DETROIT -- The US auto industry's slump hit
The sales report was more bad news for GM, which lost $10.6 billion in 2005 and has been giving up US market share to Asian competitors, leaving Toyota Motor Corp. nipping at its heels in the race for who can claim the title of world's largest automaker.
GM car sales dropped 22 percent as the automaker eased off on sales to rental fleets, while truck and SUV sales were down 9 percent despite brisk sales of the redesigned Chevrolet Tahoe, which saw a 20 percent increase. GM's sales were down 5 percent for the quarter.
Paul Ballew, GM's executive director of market and industry analysis, said the results reflect the company's goals of cutting sales to daily rental fleets -- which have lower margins and hurt automakers' residual values -- and relying less heavily on incentives.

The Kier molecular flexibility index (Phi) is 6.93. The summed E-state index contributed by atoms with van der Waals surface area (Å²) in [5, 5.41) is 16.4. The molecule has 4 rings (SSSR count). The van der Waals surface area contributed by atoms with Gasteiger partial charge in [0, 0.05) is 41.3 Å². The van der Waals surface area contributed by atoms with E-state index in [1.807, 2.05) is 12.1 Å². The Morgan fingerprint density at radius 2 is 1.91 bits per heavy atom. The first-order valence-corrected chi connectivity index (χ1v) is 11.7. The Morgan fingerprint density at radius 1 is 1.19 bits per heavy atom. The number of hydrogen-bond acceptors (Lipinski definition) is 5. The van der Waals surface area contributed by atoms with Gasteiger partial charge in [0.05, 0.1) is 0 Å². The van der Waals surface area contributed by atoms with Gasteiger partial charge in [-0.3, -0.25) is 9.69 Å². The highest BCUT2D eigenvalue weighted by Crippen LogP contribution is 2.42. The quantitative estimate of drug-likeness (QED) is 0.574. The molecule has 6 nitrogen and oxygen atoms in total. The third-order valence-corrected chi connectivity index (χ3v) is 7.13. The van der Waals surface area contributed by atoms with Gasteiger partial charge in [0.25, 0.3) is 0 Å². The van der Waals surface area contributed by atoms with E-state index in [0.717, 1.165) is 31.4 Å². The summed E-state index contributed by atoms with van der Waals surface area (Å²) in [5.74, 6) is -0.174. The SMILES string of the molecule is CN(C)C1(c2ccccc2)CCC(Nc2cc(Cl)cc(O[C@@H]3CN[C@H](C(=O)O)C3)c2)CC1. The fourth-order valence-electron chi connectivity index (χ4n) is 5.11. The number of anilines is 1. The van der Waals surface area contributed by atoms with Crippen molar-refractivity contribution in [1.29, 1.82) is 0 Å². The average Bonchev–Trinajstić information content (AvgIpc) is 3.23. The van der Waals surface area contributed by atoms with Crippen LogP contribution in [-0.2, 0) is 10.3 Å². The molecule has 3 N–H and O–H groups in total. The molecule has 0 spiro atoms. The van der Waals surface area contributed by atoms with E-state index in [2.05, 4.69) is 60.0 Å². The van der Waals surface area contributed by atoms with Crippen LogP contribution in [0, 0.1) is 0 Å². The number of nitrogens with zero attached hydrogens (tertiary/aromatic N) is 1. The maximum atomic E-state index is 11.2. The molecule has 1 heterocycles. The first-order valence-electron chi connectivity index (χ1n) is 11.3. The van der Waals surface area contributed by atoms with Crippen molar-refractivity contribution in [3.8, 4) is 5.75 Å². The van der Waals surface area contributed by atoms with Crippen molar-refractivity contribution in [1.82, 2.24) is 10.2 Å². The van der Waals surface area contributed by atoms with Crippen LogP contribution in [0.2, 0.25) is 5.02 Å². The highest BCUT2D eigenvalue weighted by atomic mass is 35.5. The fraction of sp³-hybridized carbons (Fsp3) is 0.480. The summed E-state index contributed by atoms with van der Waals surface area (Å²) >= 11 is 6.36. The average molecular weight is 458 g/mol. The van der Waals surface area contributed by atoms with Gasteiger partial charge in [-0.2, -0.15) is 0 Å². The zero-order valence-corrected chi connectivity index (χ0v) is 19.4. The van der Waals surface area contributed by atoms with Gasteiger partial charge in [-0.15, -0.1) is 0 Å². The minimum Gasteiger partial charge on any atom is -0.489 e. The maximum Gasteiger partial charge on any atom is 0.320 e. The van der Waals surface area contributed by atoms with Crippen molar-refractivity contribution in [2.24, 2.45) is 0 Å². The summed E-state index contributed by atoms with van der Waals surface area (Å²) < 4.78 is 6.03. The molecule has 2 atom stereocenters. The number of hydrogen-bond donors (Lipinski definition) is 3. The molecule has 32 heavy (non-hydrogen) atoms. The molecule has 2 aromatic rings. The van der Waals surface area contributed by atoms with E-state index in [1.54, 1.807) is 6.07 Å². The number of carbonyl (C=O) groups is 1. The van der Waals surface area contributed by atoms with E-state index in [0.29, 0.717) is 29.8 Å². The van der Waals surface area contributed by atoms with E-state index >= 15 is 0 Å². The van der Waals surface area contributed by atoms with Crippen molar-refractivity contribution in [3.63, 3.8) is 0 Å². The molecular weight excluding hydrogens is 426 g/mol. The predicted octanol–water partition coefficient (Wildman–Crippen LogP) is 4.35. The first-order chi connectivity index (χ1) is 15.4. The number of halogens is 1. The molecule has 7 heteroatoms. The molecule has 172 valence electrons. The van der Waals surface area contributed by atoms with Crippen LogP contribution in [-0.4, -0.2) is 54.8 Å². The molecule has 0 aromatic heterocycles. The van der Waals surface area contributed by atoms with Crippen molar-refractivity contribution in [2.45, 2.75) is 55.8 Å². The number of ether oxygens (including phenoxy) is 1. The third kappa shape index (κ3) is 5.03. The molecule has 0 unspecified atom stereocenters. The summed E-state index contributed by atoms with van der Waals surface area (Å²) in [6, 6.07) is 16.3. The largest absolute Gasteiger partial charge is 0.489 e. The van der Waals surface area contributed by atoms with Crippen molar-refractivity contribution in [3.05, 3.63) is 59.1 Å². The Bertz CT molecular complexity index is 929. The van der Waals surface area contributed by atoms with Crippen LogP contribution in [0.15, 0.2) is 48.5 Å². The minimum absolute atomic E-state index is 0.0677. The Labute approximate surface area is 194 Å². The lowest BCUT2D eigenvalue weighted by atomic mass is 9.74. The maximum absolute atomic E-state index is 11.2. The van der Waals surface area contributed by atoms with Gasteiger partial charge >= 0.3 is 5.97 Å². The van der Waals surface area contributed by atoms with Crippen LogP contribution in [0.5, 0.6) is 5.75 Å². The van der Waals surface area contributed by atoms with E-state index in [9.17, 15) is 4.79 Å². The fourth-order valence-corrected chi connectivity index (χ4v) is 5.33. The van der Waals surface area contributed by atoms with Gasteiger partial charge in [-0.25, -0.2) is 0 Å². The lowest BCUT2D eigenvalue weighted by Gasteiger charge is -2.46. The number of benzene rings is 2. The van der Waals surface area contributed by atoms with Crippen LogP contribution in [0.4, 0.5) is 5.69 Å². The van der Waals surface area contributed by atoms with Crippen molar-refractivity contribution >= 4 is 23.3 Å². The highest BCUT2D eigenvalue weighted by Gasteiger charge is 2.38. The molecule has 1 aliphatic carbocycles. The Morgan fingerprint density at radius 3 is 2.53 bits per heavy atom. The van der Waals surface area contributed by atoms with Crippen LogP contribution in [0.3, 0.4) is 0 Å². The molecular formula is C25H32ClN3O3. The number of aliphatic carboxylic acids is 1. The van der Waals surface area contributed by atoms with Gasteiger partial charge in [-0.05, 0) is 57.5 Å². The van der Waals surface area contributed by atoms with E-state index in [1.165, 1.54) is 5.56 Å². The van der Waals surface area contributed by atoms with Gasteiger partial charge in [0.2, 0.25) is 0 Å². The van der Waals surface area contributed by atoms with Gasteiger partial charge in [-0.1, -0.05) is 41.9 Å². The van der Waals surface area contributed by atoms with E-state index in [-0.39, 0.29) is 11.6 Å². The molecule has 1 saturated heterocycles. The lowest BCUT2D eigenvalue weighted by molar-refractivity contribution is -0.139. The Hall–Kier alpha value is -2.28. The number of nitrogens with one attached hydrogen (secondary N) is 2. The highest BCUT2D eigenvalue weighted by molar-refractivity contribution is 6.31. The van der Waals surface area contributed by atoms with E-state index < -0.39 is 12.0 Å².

Sales at Toyota rose 7 percent for the month, led by a 15 percent increase in truck and sport utility vehicle sales. While sales of full-size SUVs sank -- the Toyota Land Cruiser was down 31 percent from a year ago -- sales of the midsize 4Runner rose 15 percent and sales of the redesigned RAV4 crossover shot up 117 percent. Also, Toyota's sales were up 7 percent for the quarter.
Jim Press, president and chief operating officer of Toyota Motor Sales USA, said lingering concerns about gas prices are leading buyers to hybrids and smaller, less expensive vehicles.